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Au Revoir

420 Robinson Avenue, Hillcrest

The first place I ever ate a Snickers bar with a knife and fork? Right here. Tonight. At Neal's place.

It's a tiny sliver of a joint up in Hillcrest, across from the Crest Café. "The Wit's End," it says. Brick, white stucco, a green awning. Coming from inside is that burble of conversation and laffs that tells you they've got something going on here.

So, hey, I moseyed in under the little green awning. And realized that I'd been here before, back when it was the Sui Shin, a Japanese teahouse sushi place. Reds, golds, blacks, bamboos, a raised table-platform in the back for tea ceremonies, ceilings hidden by tented goldy-red drapery. Very cool.

The drapery is still here, the tile floor, the gold metal "bamboo" chairs still all lined up at what used to be the sushi bar, but the rest of is all pub. People downing pints of red beer, eating and yakking at tables. A sign advertises "a hundred beers from around the world!" and a Homer Simpson Chia-head is trying hard to sprout green grass hairs inside a plastic-bag "hothouse" on the bar. Near the front door, a rubber chicken hangs by its neck with a sign: "No Solicitors."

I sit down at the counter. Ooh. I see Red Trolley Ale is on tap, along with Stone and other good local brews. Behind the counter, a guy sets a dumbbell weight on top of a hinged sandwich toaster to keep it pressed down. Mad TV is onscreen, doing a number on George W. Folk music plays on the system. I notice the tea-ceremony table, where you used to sit cross-legged in Sui Shin days. Now it's full of people eating and talking. I order up a Stone Pale Ale. Not cheap. Four bucks, but I love the stuff.

I flip the menu to the food side. It's a big page of appetizers, soups, salads, omelets, sandwiches, rice bowls, and desserts. A lot, for a café-pub.

"It's the Menu that Grew," says Neal, the sandwich-presser. He's also the owner. He also owned it when it was Japanese. "Sui Shin never quite took off," he says. "We called it quits about 18 months ago. Reopened as this pub, café-style, but with a serious attitude toward beers. There's no other place like us around here. But we started without a name. Just couldn't think of anything. I was at my wit's end when my wife Laurie said, 'That's it!'"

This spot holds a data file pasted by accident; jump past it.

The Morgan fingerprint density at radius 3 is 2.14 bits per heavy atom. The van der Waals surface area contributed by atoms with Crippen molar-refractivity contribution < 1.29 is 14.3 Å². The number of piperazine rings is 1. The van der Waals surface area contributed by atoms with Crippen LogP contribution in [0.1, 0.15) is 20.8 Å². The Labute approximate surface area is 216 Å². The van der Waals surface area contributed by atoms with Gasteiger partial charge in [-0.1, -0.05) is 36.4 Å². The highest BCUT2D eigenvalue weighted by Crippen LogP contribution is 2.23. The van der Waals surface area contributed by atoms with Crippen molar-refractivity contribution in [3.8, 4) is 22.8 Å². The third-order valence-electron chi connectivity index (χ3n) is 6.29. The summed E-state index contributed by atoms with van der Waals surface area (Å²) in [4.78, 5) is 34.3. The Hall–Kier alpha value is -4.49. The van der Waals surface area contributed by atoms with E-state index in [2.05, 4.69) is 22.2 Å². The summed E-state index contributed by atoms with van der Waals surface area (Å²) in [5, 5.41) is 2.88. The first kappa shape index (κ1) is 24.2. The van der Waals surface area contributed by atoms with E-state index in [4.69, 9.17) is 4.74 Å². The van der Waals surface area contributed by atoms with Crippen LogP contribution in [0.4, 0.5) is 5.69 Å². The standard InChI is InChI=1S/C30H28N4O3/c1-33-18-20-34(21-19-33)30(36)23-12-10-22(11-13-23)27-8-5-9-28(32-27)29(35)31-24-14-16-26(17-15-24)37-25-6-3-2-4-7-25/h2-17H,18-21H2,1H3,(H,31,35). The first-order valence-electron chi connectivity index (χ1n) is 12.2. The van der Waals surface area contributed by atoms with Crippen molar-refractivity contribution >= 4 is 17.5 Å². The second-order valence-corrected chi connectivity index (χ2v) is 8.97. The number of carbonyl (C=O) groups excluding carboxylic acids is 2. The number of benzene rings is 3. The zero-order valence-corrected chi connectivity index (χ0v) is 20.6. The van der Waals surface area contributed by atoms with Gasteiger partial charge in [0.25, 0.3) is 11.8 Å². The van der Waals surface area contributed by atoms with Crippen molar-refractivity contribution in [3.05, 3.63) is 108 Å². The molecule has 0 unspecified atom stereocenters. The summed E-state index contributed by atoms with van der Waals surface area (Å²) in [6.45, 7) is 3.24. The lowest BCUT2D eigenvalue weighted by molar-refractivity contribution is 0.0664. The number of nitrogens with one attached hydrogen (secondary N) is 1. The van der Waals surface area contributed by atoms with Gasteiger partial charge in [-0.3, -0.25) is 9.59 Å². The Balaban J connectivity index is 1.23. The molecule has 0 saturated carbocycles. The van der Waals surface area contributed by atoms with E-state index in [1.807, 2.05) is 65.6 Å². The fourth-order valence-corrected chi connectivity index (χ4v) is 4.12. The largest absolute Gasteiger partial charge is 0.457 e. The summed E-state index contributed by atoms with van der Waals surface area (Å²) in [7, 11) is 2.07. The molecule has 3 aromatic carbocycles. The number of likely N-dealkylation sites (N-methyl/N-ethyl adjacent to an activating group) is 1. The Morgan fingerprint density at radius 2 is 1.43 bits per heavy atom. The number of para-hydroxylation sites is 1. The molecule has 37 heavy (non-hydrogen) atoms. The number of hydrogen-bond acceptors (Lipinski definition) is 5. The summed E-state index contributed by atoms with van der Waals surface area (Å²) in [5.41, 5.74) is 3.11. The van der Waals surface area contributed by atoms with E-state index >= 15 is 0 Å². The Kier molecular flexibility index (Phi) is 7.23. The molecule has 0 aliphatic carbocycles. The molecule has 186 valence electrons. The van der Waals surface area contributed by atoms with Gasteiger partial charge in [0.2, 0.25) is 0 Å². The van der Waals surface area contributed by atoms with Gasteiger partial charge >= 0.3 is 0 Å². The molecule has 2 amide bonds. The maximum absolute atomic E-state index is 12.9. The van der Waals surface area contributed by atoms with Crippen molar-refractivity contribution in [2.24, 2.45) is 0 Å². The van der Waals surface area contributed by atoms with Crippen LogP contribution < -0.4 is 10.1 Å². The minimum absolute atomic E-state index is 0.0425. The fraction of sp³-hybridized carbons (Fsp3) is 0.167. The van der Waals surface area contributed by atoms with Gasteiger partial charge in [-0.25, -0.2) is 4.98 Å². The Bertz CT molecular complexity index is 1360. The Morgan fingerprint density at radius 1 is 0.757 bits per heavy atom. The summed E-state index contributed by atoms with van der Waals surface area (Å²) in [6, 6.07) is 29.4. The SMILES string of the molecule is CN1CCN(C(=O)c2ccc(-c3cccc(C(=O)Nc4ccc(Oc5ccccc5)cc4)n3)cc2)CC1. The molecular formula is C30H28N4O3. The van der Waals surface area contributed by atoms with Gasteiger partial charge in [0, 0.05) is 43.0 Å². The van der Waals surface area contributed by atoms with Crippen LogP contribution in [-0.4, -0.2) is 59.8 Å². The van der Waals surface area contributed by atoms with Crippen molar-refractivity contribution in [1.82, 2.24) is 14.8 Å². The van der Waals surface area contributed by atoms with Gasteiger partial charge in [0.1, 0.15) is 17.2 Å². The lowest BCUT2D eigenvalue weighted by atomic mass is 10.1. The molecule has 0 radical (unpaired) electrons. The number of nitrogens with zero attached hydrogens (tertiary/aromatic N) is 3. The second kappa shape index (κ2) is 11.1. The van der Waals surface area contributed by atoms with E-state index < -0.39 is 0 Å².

He says he "limped along" through the summer of '04, then with the presidential election heating up he started showing The Daily Show with Jon Stewart. His satellite feed brought it in three hours ahead of cable. "Suddenly we had something going here. We became a bastion of liberal values! It's never stopped. Come any night at eight, the show's on, the regulars are here."

He leaves me to the menu. Oh, man. Everything's within range. Six, seven bucks. Looks honest. Like, they have "today's soup" and "yesterday's soup." The bowl's $4.75 for today's, $4.45 for yesterday's. The pot-roast hot sandwich with horseradish and au jus is $6.45. They have vegetarian sandwiches too, but I kind of like the look of the rice bowls. Teriyaki beef or chicken rice bowl is $6.45, pesto chicken or beef is $6.65, and the one that really sounds outstanding is the beef or chicken stroganoff bowl, "creamy stroganoff with mushrooms and onions, $6.95."

On the other hand, there's this weird afterthought. "Gary's Bowl." Get this: "Rice, meatloaf or pot roast, covered with your choice of soup. $6.95."

Uh-huh. Weird.

"What's going to fill me most?" I bleat, as usual, when in doubt. "One of the omelets," Neal says. Yes, they serve them all day. The "Mexican" comes with onion, avocado, cheddar, salsa, sour cream, and steamed rice, or toast or green salad, for $6.45. "Guaranteed to fill you," he says.

And what's up with "Gary's Bowl"?

"Gary's my older brother. He just concocted that. Lots of these dishes are from customers' ideas."

That does it. I go for Brother Gary's bowl, meat-loaf version. It comes with today's soup, chicken tortilla. So, like, thar she blows, the big block of meatloaf, submerged in this mess of potage, tasting like something grandma might whip up for you.

But we're not through with weird yet. Fifteen minutes later I'm looking at desserts. A "mini ginger crème brulée" is $3.50. So is the root beer float.

Then you've got "Snickers Bar Seinfeld-style, $1.50."

Well, you know I'm going to pick the $1.50, no matter what.

The Snickers arrives on a big plate with big heavy stainless knife and fork. People are looking.

"Don't worry," says Neal. "They all understand. This comes from the Seinfeld episode where George is trying to impress his employers. He's at a New York Yankees boardroom luncheon and eats a Snickers bar with his knife and fork. 'How do you eat yours?' is his famous line. Soon everybody's doing it. Quite an episode."

I slice away. It feels pretty, well, civilized. I leave humming, "These are the days, my friend..." 'Cause this is the kind of place where you'd look back through the window and remember a whole chapter of your life passing inside. If only you could have it about a block away from home.

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